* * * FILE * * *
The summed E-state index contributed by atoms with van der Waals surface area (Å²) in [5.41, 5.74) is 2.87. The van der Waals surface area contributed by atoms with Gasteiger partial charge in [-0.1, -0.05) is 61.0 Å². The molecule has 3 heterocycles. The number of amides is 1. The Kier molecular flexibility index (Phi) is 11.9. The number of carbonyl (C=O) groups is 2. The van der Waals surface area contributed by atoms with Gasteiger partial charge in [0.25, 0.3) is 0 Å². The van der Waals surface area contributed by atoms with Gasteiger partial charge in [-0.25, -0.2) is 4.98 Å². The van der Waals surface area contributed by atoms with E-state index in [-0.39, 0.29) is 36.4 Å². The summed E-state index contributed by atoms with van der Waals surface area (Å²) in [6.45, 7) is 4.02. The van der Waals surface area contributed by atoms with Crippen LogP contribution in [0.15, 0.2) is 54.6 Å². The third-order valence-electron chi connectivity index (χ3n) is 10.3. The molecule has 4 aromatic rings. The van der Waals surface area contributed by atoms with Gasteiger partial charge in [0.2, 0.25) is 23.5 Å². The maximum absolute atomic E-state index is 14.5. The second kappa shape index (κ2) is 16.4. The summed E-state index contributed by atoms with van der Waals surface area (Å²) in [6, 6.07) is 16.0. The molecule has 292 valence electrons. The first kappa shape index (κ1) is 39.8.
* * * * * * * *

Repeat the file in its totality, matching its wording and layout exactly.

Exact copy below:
The summed E-state index contributed by atoms with van der Waals surface area (Å²) in [5.41, 5.74) is 2.87. The van der Waals surface area contributed by atoms with Gasteiger partial charge in [-0.1, -0.05) is 61.0 Å². The molecule has 3 heterocycles. The number of amides is 1. The Kier molecular flexibility index (Phi) is 11.9. The number of carbonyl (C=O) groups is 2. The van der Waals surface area contributed by atoms with Gasteiger partial charge in [0.25, 0.3) is 0 Å². The van der Waals surface area contributed by atoms with Gasteiger partial charge in [-0.25, -0.2) is 4.98 Å². The van der Waals surface area contributed by atoms with E-state index in [-0.39, 0.29) is 36.4 Å². The summed E-state index contributed by atoms with van der Waals surface area (Å²) in [6.45, 7) is 4.02. The van der Waals surface area contributed by atoms with Crippen LogP contribution in [0.15, 0.2) is 54.6 Å². The third-order valence-electron chi connectivity index (χ3n) is 10.3. The molecule has 4 aromatic rings. The van der Waals surface area contributed by atoms with Gasteiger partial charge in [0.2, 0.25) is 23.5 Å². The maximum absolute atomic E-state index is 14.5. The second kappa shape index (κ2) is 16.4. The summed E-state index contributed by atoms with van der Waals surface area (Å²) in [6, 6.07) is 16.0. The molecule has 292 valence electrons. The first kappa shape index (κ1) is 39.8.